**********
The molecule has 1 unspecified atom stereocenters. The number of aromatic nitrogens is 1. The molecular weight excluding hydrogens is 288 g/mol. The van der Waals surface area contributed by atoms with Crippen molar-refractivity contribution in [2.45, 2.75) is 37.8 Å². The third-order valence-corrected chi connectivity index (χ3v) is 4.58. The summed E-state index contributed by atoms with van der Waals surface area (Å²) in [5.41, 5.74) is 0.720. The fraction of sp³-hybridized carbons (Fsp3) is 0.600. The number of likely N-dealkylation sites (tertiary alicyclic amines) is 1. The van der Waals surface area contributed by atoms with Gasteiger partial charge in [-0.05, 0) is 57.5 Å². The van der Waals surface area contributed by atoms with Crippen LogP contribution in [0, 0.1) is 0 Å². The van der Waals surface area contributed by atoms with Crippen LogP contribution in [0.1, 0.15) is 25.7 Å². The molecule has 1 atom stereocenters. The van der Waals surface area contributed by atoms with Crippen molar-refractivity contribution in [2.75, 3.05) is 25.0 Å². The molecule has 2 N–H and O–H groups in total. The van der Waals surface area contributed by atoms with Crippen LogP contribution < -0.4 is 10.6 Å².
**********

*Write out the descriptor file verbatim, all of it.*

The molecule has 1 unspecified atom stereocenters. The number of aromatic nitrogens is 1. The molecular weight excluding hydrogens is 288 g/mol. The van der Waals surface area contributed by atoms with Crippen molar-refractivity contribution in [2.45, 2.75) is 37.8 Å². The third-order valence-corrected chi connectivity index (χ3v) is 4.58. The summed E-state index contributed by atoms with van der Waals surface area (Å²) in [5.41, 5.74) is 0.720. The fraction of sp³-hybridized carbons (Fsp3) is 0.600. The number of likely N-dealkylation sites (tertiary alicyclic amines) is 1. The van der Waals surface area contributed by atoms with Gasteiger partial charge in [-0.05, 0) is 57.5 Å². The van der Waals surface area contributed by atoms with Crippen LogP contribution in [0, 0.1) is 0 Å². The van der Waals surface area contributed by atoms with Crippen LogP contribution in [0.1, 0.15) is 25.7 Å². The molecule has 1 atom stereocenters. The van der Waals surface area contributed by atoms with Crippen molar-refractivity contribution in [2.75, 3.05) is 25.0 Å². The molecule has 2 N–H and O–H groups in total. The van der Waals surface area contributed by atoms with Crippen LogP contribution < -0.4 is 10.6 Å².